So even if more DO go...it doesn't mean they'll heed their doctors advice.

     



    You're asking a few different questions.

    First pre-suppose the number of smokers vs. those with health insurance.  Since smokers tend to be poor and poor people tend to be uninsured, I'm not sure the point you're trying to make.

    Guys are largely idiots and biologically have a deep-seated need to appear tough and invulnerable, even in the face of damning evidence to the contrary.

    I'll also surmise that people in your "dad's and his generation" didn't eat the crappe many guys do today, exercised more in work and play, and that the ones with unhealthful behaviors lost years because of it.

     

     
  7. You have chosen to ignore posts from MattyScornD. Show MattyScornD's posts

    Re: So much for

    In response to WhatDoYouWantNow's comment:

    English conservative idea: If you are obese, get benefits, but do not exercise as prescribed by your doctor, cut your benefits.

     

     

    Obese and other unhealthy people could be monitored to check whether they are taking exercise and have their benefits cut if they fail to do so under proposals published on Thursday by a Conservative-run council and a local government thinktank.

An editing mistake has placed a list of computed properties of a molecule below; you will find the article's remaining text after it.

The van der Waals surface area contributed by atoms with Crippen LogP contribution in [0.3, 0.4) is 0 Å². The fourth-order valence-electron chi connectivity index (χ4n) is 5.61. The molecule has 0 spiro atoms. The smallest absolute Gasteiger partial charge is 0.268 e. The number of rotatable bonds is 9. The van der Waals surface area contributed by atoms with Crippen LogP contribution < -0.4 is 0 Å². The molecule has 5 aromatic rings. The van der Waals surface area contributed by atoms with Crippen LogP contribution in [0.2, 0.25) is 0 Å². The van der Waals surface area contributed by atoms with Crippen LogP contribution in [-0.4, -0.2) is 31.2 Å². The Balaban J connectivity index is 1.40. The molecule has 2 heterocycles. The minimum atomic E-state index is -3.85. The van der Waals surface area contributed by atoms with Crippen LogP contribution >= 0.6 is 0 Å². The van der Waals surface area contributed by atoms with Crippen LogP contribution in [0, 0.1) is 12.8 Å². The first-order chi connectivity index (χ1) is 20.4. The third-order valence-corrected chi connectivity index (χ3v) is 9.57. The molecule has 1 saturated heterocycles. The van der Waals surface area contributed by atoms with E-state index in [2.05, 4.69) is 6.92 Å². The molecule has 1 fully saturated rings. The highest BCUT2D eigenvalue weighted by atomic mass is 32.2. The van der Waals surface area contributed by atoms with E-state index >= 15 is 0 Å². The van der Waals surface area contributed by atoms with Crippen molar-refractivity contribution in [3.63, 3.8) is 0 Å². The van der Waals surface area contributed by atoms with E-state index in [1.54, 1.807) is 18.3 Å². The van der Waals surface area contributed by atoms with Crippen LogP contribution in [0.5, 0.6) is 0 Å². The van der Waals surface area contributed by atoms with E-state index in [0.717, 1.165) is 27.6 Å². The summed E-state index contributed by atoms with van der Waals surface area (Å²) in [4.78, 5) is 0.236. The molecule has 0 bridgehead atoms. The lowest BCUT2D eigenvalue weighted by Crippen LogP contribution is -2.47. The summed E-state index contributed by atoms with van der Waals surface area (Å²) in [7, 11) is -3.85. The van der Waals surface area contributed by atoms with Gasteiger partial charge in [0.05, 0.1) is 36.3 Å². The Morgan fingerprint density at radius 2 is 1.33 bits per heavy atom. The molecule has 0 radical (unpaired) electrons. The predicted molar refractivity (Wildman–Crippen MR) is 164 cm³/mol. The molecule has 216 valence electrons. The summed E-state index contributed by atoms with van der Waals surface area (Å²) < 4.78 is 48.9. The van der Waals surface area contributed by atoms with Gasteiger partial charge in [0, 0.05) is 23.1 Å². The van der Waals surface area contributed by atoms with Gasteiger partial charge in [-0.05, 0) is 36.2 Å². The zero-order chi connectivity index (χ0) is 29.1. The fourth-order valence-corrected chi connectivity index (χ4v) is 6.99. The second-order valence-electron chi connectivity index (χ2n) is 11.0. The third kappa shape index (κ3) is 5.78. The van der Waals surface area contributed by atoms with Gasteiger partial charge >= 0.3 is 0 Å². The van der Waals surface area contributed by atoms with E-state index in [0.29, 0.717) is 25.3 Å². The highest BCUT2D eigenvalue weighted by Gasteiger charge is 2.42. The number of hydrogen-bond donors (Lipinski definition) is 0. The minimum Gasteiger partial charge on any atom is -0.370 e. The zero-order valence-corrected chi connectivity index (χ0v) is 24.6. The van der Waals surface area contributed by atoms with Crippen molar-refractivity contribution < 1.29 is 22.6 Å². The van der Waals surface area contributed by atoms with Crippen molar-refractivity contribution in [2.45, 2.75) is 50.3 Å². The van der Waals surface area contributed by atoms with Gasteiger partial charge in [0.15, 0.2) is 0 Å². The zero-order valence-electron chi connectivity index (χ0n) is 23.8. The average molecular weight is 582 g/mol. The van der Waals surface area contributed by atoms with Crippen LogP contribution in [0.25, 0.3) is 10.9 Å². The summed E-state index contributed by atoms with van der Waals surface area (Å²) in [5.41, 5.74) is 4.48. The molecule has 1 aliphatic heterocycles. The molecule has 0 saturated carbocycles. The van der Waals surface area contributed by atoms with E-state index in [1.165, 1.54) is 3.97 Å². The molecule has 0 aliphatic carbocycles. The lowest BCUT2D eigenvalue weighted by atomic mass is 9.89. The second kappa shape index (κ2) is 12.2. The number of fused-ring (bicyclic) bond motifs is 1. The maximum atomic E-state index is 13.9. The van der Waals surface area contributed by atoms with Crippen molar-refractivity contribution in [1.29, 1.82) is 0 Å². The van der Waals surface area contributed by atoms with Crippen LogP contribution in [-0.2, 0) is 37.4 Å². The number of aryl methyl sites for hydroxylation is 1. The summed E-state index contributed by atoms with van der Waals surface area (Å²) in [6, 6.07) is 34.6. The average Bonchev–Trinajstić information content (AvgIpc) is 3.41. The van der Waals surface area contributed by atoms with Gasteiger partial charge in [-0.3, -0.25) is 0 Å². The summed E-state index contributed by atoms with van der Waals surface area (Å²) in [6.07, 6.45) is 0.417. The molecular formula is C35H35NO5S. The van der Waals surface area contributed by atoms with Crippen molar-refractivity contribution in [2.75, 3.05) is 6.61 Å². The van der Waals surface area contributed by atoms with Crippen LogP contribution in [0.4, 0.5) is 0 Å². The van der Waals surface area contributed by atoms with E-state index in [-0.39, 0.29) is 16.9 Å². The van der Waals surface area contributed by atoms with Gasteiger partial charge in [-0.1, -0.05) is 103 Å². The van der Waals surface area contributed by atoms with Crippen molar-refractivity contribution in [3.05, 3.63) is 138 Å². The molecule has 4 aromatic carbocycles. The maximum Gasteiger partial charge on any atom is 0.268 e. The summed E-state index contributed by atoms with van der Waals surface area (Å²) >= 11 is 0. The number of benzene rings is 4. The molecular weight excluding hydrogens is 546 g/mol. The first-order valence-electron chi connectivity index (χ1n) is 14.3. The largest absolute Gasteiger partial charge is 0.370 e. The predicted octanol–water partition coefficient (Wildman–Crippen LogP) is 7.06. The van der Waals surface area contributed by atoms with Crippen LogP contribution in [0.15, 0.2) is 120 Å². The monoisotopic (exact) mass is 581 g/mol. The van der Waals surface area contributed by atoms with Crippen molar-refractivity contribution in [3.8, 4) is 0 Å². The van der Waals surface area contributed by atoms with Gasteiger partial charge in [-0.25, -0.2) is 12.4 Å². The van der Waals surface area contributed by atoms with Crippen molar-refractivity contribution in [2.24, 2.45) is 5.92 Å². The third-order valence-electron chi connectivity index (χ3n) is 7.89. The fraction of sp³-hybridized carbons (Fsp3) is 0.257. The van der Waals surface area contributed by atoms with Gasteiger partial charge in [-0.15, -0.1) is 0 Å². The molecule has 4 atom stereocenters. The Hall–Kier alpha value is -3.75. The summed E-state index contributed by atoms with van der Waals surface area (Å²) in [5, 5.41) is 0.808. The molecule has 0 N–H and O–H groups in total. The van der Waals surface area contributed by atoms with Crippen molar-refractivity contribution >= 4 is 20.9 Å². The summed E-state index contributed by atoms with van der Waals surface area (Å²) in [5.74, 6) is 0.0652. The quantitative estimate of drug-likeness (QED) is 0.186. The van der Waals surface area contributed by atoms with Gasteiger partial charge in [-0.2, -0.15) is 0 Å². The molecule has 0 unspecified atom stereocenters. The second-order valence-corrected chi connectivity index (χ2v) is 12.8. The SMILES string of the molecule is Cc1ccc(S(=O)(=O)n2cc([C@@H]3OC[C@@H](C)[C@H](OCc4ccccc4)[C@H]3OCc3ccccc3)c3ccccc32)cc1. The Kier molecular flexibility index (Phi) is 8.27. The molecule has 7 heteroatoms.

Westminster council and the Local Government Information Unit say new technologies such as smart cards could be used to track claimants' use of leisure centres, allowing local authorities to dock housing and council benefit payments from those who refuse to carry out exercise prescribed by their GP.

    The report, A Dose of Localism: the Role of Councils in Public Health, precedes the transfer in April of responsibility for community wellbeing and public health from the NHS to local authorities.

    The proposals address how councils can meet the financial challenges posed by their new public health function amid rising levels of obesity and major budget cuts. The report suggests linking benefit payments to claimants' lifestyles, and notes that some councils have introduced schemes allowing GPs to prescribe exercise at swimming pools, yoga, gyms and walking clubs.

    "Where an exercise package is prescribed to a resident, housing and council tax benefit payments could be varied to reward or incentivise residents," the authors state.